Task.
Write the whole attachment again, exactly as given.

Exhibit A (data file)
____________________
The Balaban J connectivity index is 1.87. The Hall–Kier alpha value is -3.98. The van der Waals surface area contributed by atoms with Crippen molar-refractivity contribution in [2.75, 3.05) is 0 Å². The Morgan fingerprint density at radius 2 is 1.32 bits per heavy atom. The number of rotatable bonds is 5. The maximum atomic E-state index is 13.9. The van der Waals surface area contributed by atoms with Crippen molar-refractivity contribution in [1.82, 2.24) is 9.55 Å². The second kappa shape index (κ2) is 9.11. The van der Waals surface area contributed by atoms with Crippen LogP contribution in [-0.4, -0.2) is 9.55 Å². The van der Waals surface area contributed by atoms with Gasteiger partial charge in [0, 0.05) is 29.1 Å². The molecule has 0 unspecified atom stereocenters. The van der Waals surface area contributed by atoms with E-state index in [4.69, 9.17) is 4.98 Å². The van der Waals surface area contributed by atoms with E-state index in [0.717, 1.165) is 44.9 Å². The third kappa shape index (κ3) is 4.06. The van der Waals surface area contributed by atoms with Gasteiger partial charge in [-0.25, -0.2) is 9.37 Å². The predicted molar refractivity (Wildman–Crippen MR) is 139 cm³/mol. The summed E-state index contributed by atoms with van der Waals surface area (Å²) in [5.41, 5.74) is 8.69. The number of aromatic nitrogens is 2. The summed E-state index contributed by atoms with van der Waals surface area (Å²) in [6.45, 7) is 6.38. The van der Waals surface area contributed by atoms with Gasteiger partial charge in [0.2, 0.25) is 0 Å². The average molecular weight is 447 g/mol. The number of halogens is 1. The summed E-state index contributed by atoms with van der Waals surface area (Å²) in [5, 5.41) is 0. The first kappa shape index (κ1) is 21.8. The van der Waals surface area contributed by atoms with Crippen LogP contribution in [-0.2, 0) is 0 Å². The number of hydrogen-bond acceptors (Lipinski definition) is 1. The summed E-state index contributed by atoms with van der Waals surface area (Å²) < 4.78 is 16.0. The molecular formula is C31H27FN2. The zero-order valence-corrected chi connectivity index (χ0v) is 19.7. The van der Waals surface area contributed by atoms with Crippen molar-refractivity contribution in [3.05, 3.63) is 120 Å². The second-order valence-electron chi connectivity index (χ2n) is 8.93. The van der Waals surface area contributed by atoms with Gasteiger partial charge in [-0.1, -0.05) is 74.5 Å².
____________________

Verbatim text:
The Balaban J connectivity index is 1.87. The Hall–Kier alpha value is -3.98. The van der Waals surface area contributed by atoms with Crippen molar-refractivity contribution in [2.75, 3.05) is 0 Å². The Morgan fingerprint density at radius 2 is 1.32 bits per heavy atom. The number of rotatable bonds is 5. The maximum atomic E-state index is 13.9. The van der Waals surface area contributed by atoms with Crippen molar-refractivity contribution in [1.82, 2.24) is 9.55 Å². The second kappa shape index (κ2) is 9.11. The van der Waals surface area contributed by atoms with Crippen LogP contribution in [-0.4, -0.2) is 9.55 Å². The van der Waals surface area contributed by atoms with Gasteiger partial charge in [0, 0.05) is 29.1 Å². The molecule has 0 unspecified atom stereocenters. The van der Waals surface area contributed by atoms with E-state index in [4.69, 9.17) is 4.98 Å². The van der Waals surface area contributed by atoms with E-state index in [0.717, 1.165) is 44.9 Å². The third kappa shape index (κ3) is 4.06. The van der Waals surface area contributed by atoms with Gasteiger partial charge in [-0.25, -0.2) is 9.37 Å². The predicted molar refractivity (Wildman–Crippen MR) is 139 cm³/mol. The summed E-state index contributed by atoms with van der Waals surface area (Å²) in [5.41, 5.74) is 8.69. The number of aromatic nitrogens is 2. The summed E-state index contributed by atoms with van der Waals surface area (Å²) in [6.45, 7) is 6.38. The van der Waals surface area contributed by atoms with Gasteiger partial charge in [0.2, 0.25) is 0 Å². The average molecular weight is 447 g/mol. The number of halogens is 1. The summed E-state index contributed by atoms with van der Waals surface area (Å²) in [5, 5.41) is 0. The first kappa shape index (κ1) is 21.8. The van der Waals surface area contributed by atoms with Crippen LogP contribution in [-0.2, 0) is 0 Å². The number of hydrogen-bond acceptors (Lipinski definition) is 1. The summed E-state index contributed by atoms with van der Waals surface area (Å²) < 4.78 is 16.0. The molecular formula is C31H27FN2. The zero-order valence-corrected chi connectivity index (χ0v) is 19.7. The van der Waals surface area contributed by atoms with Crippen molar-refractivity contribution in [3.05, 3.63) is 120 Å². The second-order valence-electron chi connectivity index (χ2n) is 8.93. The van der Waals surface area contributed by atoms with Gasteiger partial charge in [-0.1, -0.05) is 74.5 Å².